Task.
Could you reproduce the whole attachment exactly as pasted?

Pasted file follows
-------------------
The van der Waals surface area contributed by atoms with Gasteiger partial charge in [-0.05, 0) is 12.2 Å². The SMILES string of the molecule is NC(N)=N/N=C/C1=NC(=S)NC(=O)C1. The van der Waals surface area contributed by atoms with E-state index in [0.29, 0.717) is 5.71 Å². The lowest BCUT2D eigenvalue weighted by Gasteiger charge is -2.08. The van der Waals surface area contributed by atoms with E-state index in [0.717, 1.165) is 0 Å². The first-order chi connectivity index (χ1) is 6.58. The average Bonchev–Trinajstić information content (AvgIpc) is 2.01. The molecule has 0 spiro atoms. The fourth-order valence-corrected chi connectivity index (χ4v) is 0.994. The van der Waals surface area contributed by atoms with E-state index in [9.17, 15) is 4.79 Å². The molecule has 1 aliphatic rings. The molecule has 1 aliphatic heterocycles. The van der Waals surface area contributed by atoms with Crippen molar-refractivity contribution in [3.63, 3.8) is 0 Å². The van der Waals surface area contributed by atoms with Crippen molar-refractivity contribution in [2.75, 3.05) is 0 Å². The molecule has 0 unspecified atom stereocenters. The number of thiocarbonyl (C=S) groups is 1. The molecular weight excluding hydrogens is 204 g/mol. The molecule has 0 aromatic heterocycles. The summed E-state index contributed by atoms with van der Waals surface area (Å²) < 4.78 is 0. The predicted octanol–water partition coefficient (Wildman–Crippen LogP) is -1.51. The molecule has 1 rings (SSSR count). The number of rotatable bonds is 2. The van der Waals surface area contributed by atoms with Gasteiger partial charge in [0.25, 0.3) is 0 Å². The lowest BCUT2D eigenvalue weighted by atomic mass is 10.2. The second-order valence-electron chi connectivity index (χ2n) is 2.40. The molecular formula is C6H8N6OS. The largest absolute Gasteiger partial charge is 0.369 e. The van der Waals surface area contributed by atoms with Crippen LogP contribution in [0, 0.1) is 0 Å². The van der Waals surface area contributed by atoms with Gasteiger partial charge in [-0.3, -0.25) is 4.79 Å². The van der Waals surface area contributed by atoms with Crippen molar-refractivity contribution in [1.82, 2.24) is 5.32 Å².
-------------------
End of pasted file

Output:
The van der Waals surface area contributed by atoms with Gasteiger partial charge in [-0.05, 0) is 12.2 Å². The SMILES string of the molecule is NC(N)=N/N=C/C1=NC(=S)NC(=O)C1. The van der Waals surface area contributed by atoms with E-state index in [0.29, 0.717) is 5.71 Å². The lowest BCUT2D eigenvalue weighted by Gasteiger charge is -2.08. The van der Waals surface area contributed by atoms with E-state index in [0.717, 1.165) is 0 Å². The first-order chi connectivity index (χ1) is 6.58. The average Bonchev–Trinajstić information content (AvgIpc) is 2.01. The molecule has 0 spiro atoms. The fourth-order valence-corrected chi connectivity index (χ4v) is 0.994. The van der Waals surface area contributed by atoms with E-state index in [9.17, 15) is 4.79 Å². The molecule has 1 aliphatic rings. The molecule has 1 aliphatic heterocycles. The van der Waals surface area contributed by atoms with Crippen molar-refractivity contribution in [3.63, 3.8) is 0 Å². The van der Waals surface area contributed by atoms with Crippen molar-refractivity contribution in [2.75, 3.05) is 0 Å². The molecule has 0 unspecified atom stereocenters. The number of thiocarbonyl (C=S) groups is 1. The molecular weight excluding hydrogens is 204 g/mol. The molecule has 0 aromatic heterocycles. The summed E-state index contributed by atoms with van der Waals surface area (Å²) < 4.78 is 0. The predicted octanol–water partition coefficient (Wildman–Crippen LogP) is -1.51. The molecule has 1 rings (SSSR count). The number of rotatable bonds is 2. The van der Waals surface area contributed by atoms with Gasteiger partial charge in [0.25, 0.3) is 0 Å². The lowest BCUT2D eigenvalue weighted by atomic mass is 10.2. The second-order valence-electron chi connectivity index (χ2n) is 2.40. The molecular formula is C6H8N6OS. The largest absolute Gasteiger partial charge is 0.369 e. The van der Waals surface area contributed by atoms with Crippen LogP contribution in [0, 0.1) is 0 Å². The van der Waals surface area contributed by atoms with Gasteiger partial charge in [-0.3, -0.25) is 4.79 Å². The van der Waals surface area contributed by atoms with Crippen molar-refractivity contribution in [1.82, 2.24) is 5.32 Å².